Atropine is the preferred antidote for immediate management of toxicity associated with nerve agents or other cholinergic syndromes. A large-scale exposure to a nerve agent or organophosphate insecticide might result in many victims presenting for care within a short period of time.
This situation would require the prompt availability of a large amount of atropine to provide treatment.
Antidote stocks at many hospitals are inadequate to meet this demand.
Atropine that is commercially available comes supplied at concentrations of either 0.4 mg/mL or 1 mg/mL, thereby requiring intravenous administration because of the volume necessary to administer the commonly recommended initial dose of 2 to 6 mg.
Moderately ill victims may not require an intravenous line for other care, and in the setting of overwhelmed resources, intramuscular administration is faster and easier to perform.
To facilitate the delivery of larger atropine doses, we developed a method of fortifying existing injectable atropine with bulk pharmaceutical-grade atropine powder to a concentration of 2 mg/mL, thereby increasing the amount available and facilitating its intramuscular administration.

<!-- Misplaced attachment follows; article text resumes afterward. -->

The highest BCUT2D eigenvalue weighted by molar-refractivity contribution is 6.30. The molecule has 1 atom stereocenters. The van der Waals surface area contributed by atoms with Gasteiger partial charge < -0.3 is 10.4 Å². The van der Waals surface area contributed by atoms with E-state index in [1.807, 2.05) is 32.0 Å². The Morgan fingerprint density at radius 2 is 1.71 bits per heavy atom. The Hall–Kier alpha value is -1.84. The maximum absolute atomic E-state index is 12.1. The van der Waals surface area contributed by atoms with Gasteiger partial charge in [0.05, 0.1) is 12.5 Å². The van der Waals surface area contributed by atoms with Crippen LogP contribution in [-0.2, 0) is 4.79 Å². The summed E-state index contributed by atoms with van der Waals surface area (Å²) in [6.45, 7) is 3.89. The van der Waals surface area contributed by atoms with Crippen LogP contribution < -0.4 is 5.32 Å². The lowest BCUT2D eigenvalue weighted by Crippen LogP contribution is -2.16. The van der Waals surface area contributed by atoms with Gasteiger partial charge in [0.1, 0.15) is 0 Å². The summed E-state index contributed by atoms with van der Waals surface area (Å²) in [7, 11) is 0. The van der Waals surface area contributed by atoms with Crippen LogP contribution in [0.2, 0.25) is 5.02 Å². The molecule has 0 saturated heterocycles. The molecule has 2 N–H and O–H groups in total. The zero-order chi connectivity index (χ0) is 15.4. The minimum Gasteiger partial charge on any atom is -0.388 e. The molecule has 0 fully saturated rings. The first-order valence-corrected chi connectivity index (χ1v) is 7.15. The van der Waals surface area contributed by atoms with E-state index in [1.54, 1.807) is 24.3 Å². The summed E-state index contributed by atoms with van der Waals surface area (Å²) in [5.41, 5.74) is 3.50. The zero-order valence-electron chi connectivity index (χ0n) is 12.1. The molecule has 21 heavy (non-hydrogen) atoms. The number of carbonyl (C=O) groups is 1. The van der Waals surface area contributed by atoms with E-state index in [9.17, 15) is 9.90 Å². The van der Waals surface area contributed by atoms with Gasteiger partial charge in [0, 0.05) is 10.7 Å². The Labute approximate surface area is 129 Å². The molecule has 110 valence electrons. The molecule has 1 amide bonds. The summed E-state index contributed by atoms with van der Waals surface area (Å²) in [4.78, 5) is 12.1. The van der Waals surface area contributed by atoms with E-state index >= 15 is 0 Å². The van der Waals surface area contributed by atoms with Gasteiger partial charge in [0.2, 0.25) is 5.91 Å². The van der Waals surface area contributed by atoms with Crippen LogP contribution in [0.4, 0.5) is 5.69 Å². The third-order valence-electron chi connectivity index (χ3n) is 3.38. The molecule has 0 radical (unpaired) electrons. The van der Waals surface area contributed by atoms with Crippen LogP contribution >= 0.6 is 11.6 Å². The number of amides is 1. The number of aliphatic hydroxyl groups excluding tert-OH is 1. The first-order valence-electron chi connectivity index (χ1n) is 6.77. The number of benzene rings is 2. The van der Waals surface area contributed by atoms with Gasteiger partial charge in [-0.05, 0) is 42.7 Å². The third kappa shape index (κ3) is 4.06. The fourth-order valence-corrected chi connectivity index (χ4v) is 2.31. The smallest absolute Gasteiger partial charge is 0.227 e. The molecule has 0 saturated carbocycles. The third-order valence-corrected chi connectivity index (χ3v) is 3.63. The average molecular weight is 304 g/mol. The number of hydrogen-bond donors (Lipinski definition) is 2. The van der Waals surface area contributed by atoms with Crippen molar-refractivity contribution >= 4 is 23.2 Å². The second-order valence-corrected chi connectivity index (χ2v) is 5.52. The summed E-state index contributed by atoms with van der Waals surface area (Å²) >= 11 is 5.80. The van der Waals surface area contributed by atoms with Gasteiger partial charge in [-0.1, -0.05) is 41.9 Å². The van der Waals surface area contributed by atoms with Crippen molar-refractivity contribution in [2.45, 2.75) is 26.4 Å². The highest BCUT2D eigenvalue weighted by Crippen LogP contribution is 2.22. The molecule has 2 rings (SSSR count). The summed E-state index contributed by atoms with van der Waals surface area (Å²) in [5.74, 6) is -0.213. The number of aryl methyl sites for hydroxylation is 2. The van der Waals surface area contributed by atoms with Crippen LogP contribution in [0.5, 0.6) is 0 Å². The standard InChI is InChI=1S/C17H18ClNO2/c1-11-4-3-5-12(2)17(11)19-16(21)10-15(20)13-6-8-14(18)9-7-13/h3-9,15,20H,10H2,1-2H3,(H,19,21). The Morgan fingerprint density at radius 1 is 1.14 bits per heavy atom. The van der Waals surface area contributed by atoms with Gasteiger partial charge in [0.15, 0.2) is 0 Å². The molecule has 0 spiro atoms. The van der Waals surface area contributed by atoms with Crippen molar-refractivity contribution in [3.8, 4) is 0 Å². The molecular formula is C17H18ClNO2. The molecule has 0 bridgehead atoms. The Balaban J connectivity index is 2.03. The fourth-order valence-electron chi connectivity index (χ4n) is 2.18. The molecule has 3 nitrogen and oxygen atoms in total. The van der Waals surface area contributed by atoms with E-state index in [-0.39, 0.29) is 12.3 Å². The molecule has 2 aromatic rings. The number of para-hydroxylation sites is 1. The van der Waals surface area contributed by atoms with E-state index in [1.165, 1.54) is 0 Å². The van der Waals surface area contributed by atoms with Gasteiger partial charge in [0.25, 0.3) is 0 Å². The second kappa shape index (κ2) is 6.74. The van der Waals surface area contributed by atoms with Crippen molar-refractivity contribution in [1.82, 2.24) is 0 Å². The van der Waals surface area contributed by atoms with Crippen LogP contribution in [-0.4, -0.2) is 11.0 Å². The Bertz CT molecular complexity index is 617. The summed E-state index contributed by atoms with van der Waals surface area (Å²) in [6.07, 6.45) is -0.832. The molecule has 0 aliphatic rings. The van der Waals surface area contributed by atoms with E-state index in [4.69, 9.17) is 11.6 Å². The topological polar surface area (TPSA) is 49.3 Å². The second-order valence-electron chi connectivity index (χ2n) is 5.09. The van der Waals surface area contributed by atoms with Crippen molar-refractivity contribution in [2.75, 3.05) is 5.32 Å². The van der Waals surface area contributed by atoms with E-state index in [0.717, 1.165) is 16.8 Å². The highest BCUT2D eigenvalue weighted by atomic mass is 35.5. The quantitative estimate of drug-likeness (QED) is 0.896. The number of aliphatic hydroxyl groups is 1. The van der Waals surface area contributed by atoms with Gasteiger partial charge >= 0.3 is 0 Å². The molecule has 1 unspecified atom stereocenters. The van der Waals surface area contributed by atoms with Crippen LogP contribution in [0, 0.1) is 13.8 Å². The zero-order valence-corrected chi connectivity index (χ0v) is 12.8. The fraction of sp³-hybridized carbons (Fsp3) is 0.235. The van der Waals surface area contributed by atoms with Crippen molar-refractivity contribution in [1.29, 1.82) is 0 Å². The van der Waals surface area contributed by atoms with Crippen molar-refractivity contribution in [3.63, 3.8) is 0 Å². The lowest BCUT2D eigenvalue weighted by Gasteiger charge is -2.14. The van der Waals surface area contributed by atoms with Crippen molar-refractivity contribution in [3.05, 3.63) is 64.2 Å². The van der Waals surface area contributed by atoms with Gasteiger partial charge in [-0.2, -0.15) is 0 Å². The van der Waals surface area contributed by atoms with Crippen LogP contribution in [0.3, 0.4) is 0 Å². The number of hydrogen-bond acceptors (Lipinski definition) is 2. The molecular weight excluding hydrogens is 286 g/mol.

An independent analysis of the resulting formulation was undertaken to assess its potency, absence of pyrogens, and stability.
The amount of atropine initially present varied by less than +/-5%, within the range allowed by the US Pharmacopeia for the original product.
The product was pyrogen free and maintained its potency at refrigeration temperature for at least 8 weeks after preparation and at room temperature for 4 weeks.
Once all materials were available, the compounding of this preparation required about 1 hour to complete.
Existing atropine stocks can be readily augmented by fortification with powdered atropine accurately and inexpensively.
Common pharmaceutical guidelines recommend refrigeration for compounded products such as this if not completely used within 28 days.
JournalAnnals of emergency medicine
Ann Emerg Med (0196-0644)
Annals of Emergency Medicine
Department of Pediatrics, Emory University School of Medicine, Atlanta, GA 30303, USA.
Ann Emerg Med. 2003 Apr;41(4):453-6
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